Fighting Harassment: PA Laws & Regulations

What Is Considered Harassment in Pennsylvania and How to Deal With It?

Out of approximately 70,000 charges for workplace harassment that the Equal Employment Opportunity Commission (EEOC) receives each year roughly six percent comes from Pennsylvania.

These are only the figures showing workplace-related incidents, and harassment is so much more diverse and can occur in various circumstances.

What Constitutes Harassment in Pennsylvania?

Harassment is any unwanted action done repeatedly, with a clear intent to annoy, alarm, or frighten a specific person. There are numerous examples of harassment happening in different surroundings: workplace, public space, digital space, or at home.

A Reddit user from Pennsylvania had first-hand experience with a harassing neighbor, and the incidents started over a parking space. The neighbor showed up at her house and yelled. He threatened the poster with police and also claimed to have a friend who will tow the poster's car.

Another poster had issues of a different kind. She was harassed by an ex-boyfriend. When the harasser could not get in touch with her anymore, because she blocked him everywhere, he started sending messages to her family and friends about how they should be wary of her.

The definition of harassment vary from state to state In Pennsylvania, the following actions are considered harassment:

Sexual Harassment

Sexual harassment is any unwanted conduct directed at a person because of their gender and typically involves unwanted advances and requests for sex. It is considered a criminal offense. This type of harassment is closely related to workplace harassment.


Stalking is unwanted and repeated behavior directed at a particular individual. It can include following or monitoring someone without their permission, showing up at their home or place of work unannounced, and continually calling them or sending texts.

Cyber Harassment

Pennsylvania law differentiates
  1. Cyberstalking—a pattern of behavior that shows intent to alarm or frighten another person through the internet
  2. Cyber harassment—repeated actions of using vulgar or obscene language through the digital communication channels
  3. Cyber harassment of a child—behavior meant to harass, disturb, or alarm a minor via electronic communication channels or social media

Workplace Harassment

Workplace harassment is any inappropriate, rude, or threatening behavior repeatedly directed at an employee.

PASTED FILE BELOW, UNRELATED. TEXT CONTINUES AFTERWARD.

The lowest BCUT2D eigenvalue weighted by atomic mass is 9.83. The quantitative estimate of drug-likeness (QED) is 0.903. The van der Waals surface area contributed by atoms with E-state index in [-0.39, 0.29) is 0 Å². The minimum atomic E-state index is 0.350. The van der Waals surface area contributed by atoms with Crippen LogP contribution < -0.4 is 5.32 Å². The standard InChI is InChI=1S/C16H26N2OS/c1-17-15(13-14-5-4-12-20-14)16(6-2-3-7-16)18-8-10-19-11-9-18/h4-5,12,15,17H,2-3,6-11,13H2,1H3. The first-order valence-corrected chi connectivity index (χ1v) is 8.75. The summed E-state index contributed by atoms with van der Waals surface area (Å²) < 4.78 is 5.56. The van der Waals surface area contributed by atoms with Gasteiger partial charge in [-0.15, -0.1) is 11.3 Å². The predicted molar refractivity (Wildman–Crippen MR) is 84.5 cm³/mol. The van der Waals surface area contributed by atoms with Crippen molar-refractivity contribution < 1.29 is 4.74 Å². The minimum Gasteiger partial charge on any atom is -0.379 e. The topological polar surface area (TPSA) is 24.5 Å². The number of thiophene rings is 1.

The Pennsylvania Human Relations Act is a state law, which bans discrimination based on race, color, religion, ancestry, age, or national origin by employers.

Harassment by a Neighbor

Harassment by a neighbor is repeated inappropriate behavior by a neighbor, which can include: making derogatory comments, repeatedly playing loud music during "quiet hours," or any intentional acts to make someone feel uncomfortable

What Are the Grounds For Harassment Charges in PA?

Depending on the type of offensive behavior, harassment can be treated as a summary offense or a misdemeanor of the 3rd degree in Pennsylvania,

To have a foundation for harassment charges in PA, your claim has to meet two conditions.

  1. The first condition is to prove that something was said and that the harassing incident happened
  2. The second condition is to prove intent to harass, disturb, torment, or humiliate the victim

Gathering evidence of harassment is essential in legal battles. If you are a victim, it is in your best interest to keep detailed notes of every harassing incident.

Documenting everything also includes saving photos, videos, texts, and emails of offensive nature. You can do that through screenshots or in print, although it is probably best to do both.

What Are PA Harassment Penalties?

The penalties for both summary offenses and misdemeanors charges vary. Depending on the case, the perpetrator could:

  • Be sentenced to jail time that can range from 90 days for a summary offense to up to one year for a misdemeanor
  • Receive a monetary fine. A minimum is $300 for a summary offense, and a maximum fine can be $2,000 for a misdemeanor